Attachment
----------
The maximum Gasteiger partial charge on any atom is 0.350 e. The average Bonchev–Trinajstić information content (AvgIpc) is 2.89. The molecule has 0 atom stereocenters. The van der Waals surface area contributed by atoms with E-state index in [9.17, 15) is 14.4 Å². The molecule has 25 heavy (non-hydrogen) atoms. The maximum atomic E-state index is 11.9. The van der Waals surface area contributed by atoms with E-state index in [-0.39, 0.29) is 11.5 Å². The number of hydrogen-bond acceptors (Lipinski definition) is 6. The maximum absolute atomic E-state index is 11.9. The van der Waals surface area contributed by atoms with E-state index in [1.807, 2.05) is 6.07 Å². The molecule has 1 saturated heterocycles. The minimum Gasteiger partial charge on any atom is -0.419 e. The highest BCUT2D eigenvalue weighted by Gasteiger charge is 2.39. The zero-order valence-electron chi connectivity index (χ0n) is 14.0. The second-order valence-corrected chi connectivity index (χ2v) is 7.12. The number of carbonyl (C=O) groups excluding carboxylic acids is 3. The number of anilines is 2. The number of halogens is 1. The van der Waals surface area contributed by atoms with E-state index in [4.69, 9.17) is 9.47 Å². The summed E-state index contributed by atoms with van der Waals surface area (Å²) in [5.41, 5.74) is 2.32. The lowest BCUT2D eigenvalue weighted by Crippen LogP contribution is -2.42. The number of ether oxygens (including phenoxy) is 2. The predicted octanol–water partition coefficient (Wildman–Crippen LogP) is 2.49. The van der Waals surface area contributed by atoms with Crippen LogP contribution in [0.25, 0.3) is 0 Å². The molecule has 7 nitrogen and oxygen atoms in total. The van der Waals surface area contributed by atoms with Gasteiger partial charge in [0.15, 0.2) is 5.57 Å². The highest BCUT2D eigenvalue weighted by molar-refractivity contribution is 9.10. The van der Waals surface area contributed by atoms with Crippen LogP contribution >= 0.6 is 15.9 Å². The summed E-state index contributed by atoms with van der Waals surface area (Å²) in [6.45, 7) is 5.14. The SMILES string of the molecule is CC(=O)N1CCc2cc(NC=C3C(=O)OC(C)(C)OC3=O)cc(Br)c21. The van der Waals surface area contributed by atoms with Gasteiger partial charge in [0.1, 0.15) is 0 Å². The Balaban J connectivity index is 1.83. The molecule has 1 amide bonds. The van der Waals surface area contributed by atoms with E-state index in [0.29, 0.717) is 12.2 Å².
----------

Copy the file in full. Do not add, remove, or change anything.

The maximum Gasteiger partial charge on any atom is 0.350 e. The average Bonchev–Trinajstić information content (AvgIpc) is 2.89. The molecule has 0 atom stereocenters. The van der Waals surface area contributed by atoms with E-state index in [9.17, 15) is 14.4 Å². The molecule has 25 heavy (non-hydrogen) atoms. The maximum atomic E-state index is 11.9. The van der Waals surface area contributed by atoms with E-state index in [-0.39, 0.29) is 11.5 Å². The number of hydrogen-bond acceptors (Lipinski definition) is 6. The maximum absolute atomic E-state index is 11.9. The van der Waals surface area contributed by atoms with E-state index in [1.807, 2.05) is 6.07 Å². The molecule has 1 saturated heterocycles. The minimum Gasteiger partial charge on any atom is -0.419 e. The highest BCUT2D eigenvalue weighted by Gasteiger charge is 2.39. The zero-order valence-electron chi connectivity index (χ0n) is 14.0. The second-order valence-corrected chi connectivity index (χ2v) is 7.12. The number of carbonyl (C=O) groups excluding carboxylic acids is 3. The number of anilines is 2. The number of halogens is 1. The van der Waals surface area contributed by atoms with E-state index in [4.69, 9.17) is 9.47 Å². The summed E-state index contributed by atoms with van der Waals surface area (Å²) in [5.41, 5.74) is 2.32. The lowest BCUT2D eigenvalue weighted by Crippen LogP contribution is -2.42. The number of ether oxygens (including phenoxy) is 2. The predicted octanol–water partition coefficient (Wildman–Crippen LogP) is 2.49. The van der Waals surface area contributed by atoms with Crippen LogP contribution in [0.25, 0.3) is 0 Å². The molecule has 7 nitrogen and oxygen atoms in total. The van der Waals surface area contributed by atoms with Gasteiger partial charge in [0.15, 0.2) is 5.57 Å². The highest BCUT2D eigenvalue weighted by molar-refractivity contribution is 9.10. The van der Waals surface area contributed by atoms with Crippen LogP contribution >= 0.6 is 15.9 Å². The summed E-state index contributed by atoms with van der Waals surface area (Å²) in [6.45, 7) is 5.14. The SMILES string of the molecule is CC(=O)N1CCc2cc(NC=C3C(=O)OC(C)(C)OC3=O)cc(Br)c21. The van der Waals surface area contributed by atoms with Gasteiger partial charge in [0.1, 0.15) is 0 Å². The Balaban J connectivity index is 1.83. The molecule has 1 amide bonds. The van der Waals surface area contributed by atoms with E-state index in [0.29, 0.717) is 12.2 Å².